Now we come to the crypto part. We received a number of requests from our players to accept cryptocurrencies as a payment for our in-game virtual currencies. We never did that, and we don’t do it now, but we decided to do a short-term marketing campaign to see what the actual demand would be. If the demand was high, then we could probably implement some solution on a permanent basis. From time to time we get outreach from providers who could offer such services. We decided to do that short campaign, and that was part of the token sale.

GamesBeat: What next?

Kuznetsov: The second thing was just to see how the industry works, how complicated it is, and what the audience is like. Who are the users? What are their values and requirements? What do they need and what do they want? That’s why we decided to do a hands-on experiment there. Another thing was, we wanted to see if we could attract a new audience, more new players, outside our conventional user acquisition channels. We believe the demographic of our players is quite similar to the demographic of crypto users.

We also wanted to reward our existing players with something new, offer them this kind of proxy to chips. That would increase retention, because the token was designed such that holders could get additional bonuses every day for just holding tokens. Meanwhile, the exchange rate between tokens and virtual chips is growing over time, so they could eventually get more chips. At the same time, we tried to return our lost players, especially players, who might have played with us in the game for some time and left. We tried to bring them back with our usual instruments — push notifications, emails, sales and promotions — but the ones that never came back, we tried to offer them some free tokens. It’s a new marketing approach. Maybe we could bring them back and then sell them more.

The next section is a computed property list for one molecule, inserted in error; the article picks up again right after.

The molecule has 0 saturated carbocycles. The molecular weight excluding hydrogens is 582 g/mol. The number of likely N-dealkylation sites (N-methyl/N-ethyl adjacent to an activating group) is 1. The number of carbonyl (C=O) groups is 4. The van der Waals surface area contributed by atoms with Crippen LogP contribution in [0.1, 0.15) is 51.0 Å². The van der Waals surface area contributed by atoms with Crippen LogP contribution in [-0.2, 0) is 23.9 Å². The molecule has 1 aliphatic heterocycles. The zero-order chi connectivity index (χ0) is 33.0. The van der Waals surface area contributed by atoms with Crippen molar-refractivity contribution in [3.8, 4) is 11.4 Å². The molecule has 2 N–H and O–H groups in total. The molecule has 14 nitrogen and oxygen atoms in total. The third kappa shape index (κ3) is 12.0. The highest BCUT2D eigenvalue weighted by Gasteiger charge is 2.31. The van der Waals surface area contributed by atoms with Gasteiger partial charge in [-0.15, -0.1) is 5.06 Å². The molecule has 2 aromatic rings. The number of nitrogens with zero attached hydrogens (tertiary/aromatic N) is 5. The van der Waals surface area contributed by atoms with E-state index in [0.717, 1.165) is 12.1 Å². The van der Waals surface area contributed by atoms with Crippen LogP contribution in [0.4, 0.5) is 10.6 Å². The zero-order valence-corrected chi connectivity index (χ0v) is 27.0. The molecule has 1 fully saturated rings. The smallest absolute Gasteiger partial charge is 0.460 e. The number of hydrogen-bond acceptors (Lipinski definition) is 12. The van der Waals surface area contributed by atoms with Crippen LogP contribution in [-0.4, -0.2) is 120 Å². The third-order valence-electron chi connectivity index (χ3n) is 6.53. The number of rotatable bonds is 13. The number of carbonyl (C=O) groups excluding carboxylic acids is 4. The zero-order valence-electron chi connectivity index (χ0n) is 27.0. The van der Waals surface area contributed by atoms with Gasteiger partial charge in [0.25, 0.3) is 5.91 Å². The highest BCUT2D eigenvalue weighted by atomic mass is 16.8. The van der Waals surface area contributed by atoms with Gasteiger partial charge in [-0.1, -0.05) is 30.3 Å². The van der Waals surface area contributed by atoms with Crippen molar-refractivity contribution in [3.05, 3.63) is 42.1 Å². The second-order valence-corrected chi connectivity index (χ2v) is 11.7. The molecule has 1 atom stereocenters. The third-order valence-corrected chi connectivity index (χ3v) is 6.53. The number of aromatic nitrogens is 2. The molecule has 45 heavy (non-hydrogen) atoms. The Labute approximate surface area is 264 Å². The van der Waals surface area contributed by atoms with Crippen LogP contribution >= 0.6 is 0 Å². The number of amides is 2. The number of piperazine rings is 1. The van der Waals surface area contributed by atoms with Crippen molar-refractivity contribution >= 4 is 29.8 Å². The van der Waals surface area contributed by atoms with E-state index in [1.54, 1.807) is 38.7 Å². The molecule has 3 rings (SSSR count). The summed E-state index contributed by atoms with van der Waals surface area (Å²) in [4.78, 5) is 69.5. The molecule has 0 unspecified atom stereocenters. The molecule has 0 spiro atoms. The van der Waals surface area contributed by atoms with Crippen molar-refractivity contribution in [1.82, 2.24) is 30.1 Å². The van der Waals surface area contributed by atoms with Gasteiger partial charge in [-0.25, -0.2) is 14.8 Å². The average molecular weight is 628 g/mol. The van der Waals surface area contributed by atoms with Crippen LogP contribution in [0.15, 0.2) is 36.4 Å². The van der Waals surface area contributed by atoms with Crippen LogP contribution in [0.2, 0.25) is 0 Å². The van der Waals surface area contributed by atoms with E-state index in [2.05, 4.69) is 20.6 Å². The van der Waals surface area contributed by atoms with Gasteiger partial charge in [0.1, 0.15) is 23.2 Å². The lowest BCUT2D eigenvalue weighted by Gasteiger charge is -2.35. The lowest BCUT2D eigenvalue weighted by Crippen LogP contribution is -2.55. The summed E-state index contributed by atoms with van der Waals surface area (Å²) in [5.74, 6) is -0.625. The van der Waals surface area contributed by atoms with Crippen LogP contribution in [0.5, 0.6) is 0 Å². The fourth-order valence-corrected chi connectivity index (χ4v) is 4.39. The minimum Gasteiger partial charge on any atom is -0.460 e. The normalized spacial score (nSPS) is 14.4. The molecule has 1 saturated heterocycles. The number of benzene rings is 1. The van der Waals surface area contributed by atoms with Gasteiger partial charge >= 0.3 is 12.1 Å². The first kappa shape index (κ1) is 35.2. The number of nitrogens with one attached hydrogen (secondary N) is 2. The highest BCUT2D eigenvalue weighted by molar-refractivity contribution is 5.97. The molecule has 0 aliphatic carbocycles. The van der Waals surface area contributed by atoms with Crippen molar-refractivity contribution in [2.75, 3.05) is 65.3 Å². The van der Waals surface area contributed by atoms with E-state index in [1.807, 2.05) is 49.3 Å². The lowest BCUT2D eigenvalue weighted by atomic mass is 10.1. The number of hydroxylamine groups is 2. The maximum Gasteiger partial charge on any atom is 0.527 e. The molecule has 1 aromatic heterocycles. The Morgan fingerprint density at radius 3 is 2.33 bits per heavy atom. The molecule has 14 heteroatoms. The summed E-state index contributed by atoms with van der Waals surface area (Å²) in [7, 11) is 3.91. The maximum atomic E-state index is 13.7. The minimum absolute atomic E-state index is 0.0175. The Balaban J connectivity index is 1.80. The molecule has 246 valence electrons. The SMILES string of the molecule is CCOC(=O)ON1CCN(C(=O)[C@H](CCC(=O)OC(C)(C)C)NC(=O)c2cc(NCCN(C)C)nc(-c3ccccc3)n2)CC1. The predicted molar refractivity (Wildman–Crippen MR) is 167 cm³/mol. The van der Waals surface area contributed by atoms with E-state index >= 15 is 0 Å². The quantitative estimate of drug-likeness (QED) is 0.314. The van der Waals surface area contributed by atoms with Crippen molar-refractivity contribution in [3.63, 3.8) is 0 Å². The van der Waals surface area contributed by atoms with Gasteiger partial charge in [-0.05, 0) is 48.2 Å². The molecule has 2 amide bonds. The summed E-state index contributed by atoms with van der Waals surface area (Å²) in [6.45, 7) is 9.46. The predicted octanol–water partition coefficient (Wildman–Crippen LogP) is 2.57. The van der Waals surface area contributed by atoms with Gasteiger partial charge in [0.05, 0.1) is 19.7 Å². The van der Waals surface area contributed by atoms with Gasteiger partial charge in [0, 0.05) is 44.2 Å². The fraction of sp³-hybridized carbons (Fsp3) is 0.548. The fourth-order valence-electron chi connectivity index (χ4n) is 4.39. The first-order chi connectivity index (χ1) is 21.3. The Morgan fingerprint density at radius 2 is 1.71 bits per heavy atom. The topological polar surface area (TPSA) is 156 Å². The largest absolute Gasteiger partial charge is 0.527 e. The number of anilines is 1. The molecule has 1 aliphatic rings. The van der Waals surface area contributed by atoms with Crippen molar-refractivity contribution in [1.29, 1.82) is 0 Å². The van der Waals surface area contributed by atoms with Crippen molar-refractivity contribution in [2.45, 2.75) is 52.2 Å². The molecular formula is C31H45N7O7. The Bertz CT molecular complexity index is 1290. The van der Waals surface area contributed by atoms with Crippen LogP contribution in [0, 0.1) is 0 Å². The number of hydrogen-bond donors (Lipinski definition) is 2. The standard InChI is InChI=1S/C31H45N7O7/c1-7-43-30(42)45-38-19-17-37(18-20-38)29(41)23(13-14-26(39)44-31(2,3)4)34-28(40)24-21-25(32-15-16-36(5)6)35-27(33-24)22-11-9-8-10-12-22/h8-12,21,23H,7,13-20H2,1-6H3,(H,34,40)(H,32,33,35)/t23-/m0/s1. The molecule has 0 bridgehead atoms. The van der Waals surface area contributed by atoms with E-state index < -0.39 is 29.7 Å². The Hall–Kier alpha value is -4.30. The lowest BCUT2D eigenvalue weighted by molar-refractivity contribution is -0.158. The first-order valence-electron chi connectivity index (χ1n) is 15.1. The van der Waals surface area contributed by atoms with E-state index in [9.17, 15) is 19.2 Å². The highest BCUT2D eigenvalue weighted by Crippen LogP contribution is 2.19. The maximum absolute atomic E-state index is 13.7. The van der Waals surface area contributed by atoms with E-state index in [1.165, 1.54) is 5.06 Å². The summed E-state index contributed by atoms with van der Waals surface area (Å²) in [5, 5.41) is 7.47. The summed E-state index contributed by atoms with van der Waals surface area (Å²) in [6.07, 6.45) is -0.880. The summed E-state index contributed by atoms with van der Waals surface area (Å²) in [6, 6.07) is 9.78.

As we mentioned a number of times, a decent part of our revenue growth over the last three years has been personalized sales and promotions. Now we do that four or more days a week. The key is to target people properly, to personalize as much as possible, to deliver the right message and the right proposal to every player. Here we created another promotional campaign where players could buy our chips through the token as a proxy for the best possible price. They could hold it and receive even more chips. It was a very good offer.

SourceVentureBeat